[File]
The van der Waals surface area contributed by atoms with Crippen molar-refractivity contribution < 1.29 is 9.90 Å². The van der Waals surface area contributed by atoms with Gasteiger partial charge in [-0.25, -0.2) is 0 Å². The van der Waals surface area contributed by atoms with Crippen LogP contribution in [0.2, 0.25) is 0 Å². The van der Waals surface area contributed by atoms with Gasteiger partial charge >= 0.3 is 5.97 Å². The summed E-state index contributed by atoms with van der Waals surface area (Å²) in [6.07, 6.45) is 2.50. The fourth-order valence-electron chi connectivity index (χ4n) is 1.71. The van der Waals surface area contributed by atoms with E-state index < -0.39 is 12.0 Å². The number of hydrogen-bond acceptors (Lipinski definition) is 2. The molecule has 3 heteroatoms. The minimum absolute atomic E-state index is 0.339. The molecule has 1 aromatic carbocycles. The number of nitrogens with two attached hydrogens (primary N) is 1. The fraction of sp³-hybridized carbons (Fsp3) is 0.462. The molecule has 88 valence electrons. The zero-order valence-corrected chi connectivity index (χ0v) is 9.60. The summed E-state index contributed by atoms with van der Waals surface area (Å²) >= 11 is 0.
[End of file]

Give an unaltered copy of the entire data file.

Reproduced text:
The van der Waals surface area contributed by atoms with Crippen molar-refractivity contribution < 1.29 is 9.90 Å². The van der Waals surface area contributed by atoms with Gasteiger partial charge in [-0.25, -0.2) is 0 Å². The van der Waals surface area contributed by atoms with Crippen LogP contribution in [0.2, 0.25) is 0 Å². The van der Waals surface area contributed by atoms with Gasteiger partial charge >= 0.3 is 5.97 Å². The summed E-state index contributed by atoms with van der Waals surface area (Å²) in [6.07, 6.45) is 2.50. The fourth-order valence-electron chi connectivity index (χ4n) is 1.71. The van der Waals surface area contributed by atoms with E-state index < -0.39 is 12.0 Å². The number of hydrogen-bond acceptors (Lipinski definition) is 2. The molecule has 3 heteroatoms. The minimum absolute atomic E-state index is 0.339. The molecule has 1 aromatic carbocycles. The number of nitrogens with two attached hydrogens (primary N) is 1. The fraction of sp³-hybridized carbons (Fsp3) is 0.462. The molecule has 88 valence electrons. The zero-order valence-corrected chi connectivity index (χ0v) is 9.60. The summed E-state index contributed by atoms with van der Waals surface area (Å²) >= 11 is 0.